Game of Thrones is dark. Like … super dark. It always has been. But normally when fans of the HBO hit are commenting on how dark it is, the conversation is about tone, or storytelling twists, or gut-wrenching, unfair character deaths. Rarely does the term “dark” apply to the series’ visual palette in casual conversation, and rarer still does anyone comment that an episode was actually too dark to see anything. But that latter criticism is exactly what happened with the series’ record-breaking episode, “The Long Night”, and cinematographer Fabian Wagner is here to respond.
Wagner, the cinematographer for the series’ longest episode ever along with fan-favorite installments like “Hardhome” and “Battle of the Bastards”, has been with the show since Season 4, and in the industry overall for the last 15 years. “The Long Night”, which took 11 weeks and 55 night shoots to complete, pushed even veteran cast and crew to their limits. It was always intended to be dark, visually, but not so dark as to render people’s viewing experience null and void. So what happened?
Well, for starters, “The Long Night” was, as its title suggests, a very lengthy nighttime battle, occasionally lit by flaming trenches filled with pitch and sharpened logs, or by dragon fire from not one but three battling dragons. Sometimes the Lord of Light deigned to brighten up the proceedings through the Red Priestess Melisandre, who channeled godly power to set Dothraki Arakhs aflame before they were unceremoniously snuffed out by the approaching dark. Undead wights and giants lumbered out of the swirling mists, even before the Night King called down a blizzard that reduced visibility to near zero. And as each of our heroes battled back against the oppressive tide of darkness that crashed down upon them, each of their little lights went out, making proceedings all the darker… That’s great visual storytelling.
But a lot of people literally couldn’t see it.
Wagner had this to say in response to that particular criticism:
“[GoT] has always been very dark and a very cinematic show … We tried to give the viewers and fans a cool episode to watch. I know it wasn’t too dark because I shot it.” [TMZ]
He got a little more specific when chatting with Wired:
“The showrunners decided that this had to be a dark episode. We’d seen so many battle scenes over the years – to make it truly impactful and to care for the characters, you have to find a unique way of portraying the story … Another look would have been wrong. Everything we wanted people to see is there … Personally I don’t have to always see what’s going on because it’s more about the emotional impact.”
There’s a fine line between giving viewers enough of a hint of what’s going on in order to establish a mood–chaotic battle sequences, fast-moving camerawork, shadowy figures moving into and out of the available flickering fire light–and forcing them to squint or get out their reading glass just to see what’s happening. But no matter how good the cinematography is on set or on location, it can all fall apart by the time it gets to a viewer’s screen of choice.
Wagner told TMZ that’s HBO’s own compression tech might be partially to blame for poorer visual quality, and the same goes for a poor quality internet connection for streaming viewers. He addressed more tech issues, and offered some corrective suggestions, with Wired:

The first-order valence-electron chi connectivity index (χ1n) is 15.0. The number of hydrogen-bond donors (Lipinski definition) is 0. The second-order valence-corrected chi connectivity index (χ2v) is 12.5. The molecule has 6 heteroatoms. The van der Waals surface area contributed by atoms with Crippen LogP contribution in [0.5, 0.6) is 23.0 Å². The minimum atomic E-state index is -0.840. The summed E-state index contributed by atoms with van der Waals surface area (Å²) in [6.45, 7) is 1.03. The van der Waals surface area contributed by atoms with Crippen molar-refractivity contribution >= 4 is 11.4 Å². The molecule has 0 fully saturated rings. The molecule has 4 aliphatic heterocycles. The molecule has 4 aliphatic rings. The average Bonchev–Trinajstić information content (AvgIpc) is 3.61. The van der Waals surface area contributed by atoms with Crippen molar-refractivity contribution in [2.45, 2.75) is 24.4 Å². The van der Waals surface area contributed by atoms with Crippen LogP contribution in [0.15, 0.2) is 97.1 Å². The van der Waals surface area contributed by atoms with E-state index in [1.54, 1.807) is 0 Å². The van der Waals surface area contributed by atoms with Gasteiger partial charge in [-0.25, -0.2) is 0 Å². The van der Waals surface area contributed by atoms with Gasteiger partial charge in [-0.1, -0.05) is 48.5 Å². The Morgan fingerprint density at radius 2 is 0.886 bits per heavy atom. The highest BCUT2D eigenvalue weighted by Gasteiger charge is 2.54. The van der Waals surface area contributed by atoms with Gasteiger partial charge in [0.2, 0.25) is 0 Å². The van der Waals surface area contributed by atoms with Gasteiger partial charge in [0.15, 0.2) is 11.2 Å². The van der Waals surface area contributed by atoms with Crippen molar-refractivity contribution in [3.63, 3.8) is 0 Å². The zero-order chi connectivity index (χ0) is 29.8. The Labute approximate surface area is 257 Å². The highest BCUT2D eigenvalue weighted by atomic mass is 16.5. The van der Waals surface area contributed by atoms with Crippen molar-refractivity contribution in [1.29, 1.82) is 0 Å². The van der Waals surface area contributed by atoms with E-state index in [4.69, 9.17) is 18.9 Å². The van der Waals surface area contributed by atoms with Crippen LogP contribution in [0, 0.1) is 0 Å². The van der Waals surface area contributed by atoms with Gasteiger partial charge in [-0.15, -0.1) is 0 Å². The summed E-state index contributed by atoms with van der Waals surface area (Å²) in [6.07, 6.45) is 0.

“Game of Thrones is a cinematic show and therefore you have to watch it like you’re at a cinema: in a darkened room … If you watch a night scene in a brightly-lit room then that won’t help you see the image properly. A lot of the problem is that a lot of people don’t know how to tune their TVs properly … A lot of people also unfortunately watch it on small iPads, which in no way can do justice to a show like that anyway.”
Personally, I watched “The Long Night” on a 4K TV, tuned to proper/preferred brightness, with all the lights in the house turned off, and I didn’t have a problem. I have had problems watching other shows, even in this same manner, notably and most recently Amazon’s Hanna. There’s something to be said for viewers’ complaints that some shows and movies are literally too dark to see anything that’s going on, and that’s such a waste of all the talent both behind and in front of the camera.
Modern cinematographers and videographers now face the challenge of knowing not just how to light a scene dynamically, in difficult conditions and to get it the way that the directors want it to look, but also how viewers will ultimately see their work. Literally. What devices will they be using? Where will they likely be watching them? And what time of day or night will said viewers most likely be watching particular content? These are questions for algorithms, data-miners, and meta-data enthusiasts, but those answers will hopefully close the gap between classic cinematography meant for professionally lit movie theaters and the modern-day consumption of all things media on ever-present screens. Hopefully creatives and consumers can meet in the middle.
For much more on all things Game of Thrones, be sure to get caught up with our recent write-ups, linked below. And, as always, stay tuned to our continuing coverage!
- ‘Game of Thrones’ Breaks Its Own Ratings Record with “The Long Night”
- ‘Game of Thrones’: A Long Night of Pulled Punches
- ‘Game of Thrones’: How Ignoring the Fantasy Lore Is Ruining the Show
- Watch ‘Game of Thrones’ Departing Stars Discuss Their Last Day on “The Long Night”
- ‘Game of Thrones’: Arya’s Arc, Explained
- ‘Game of Thrones’ Guide, Week 3: Every Question We Have After “The Long Night”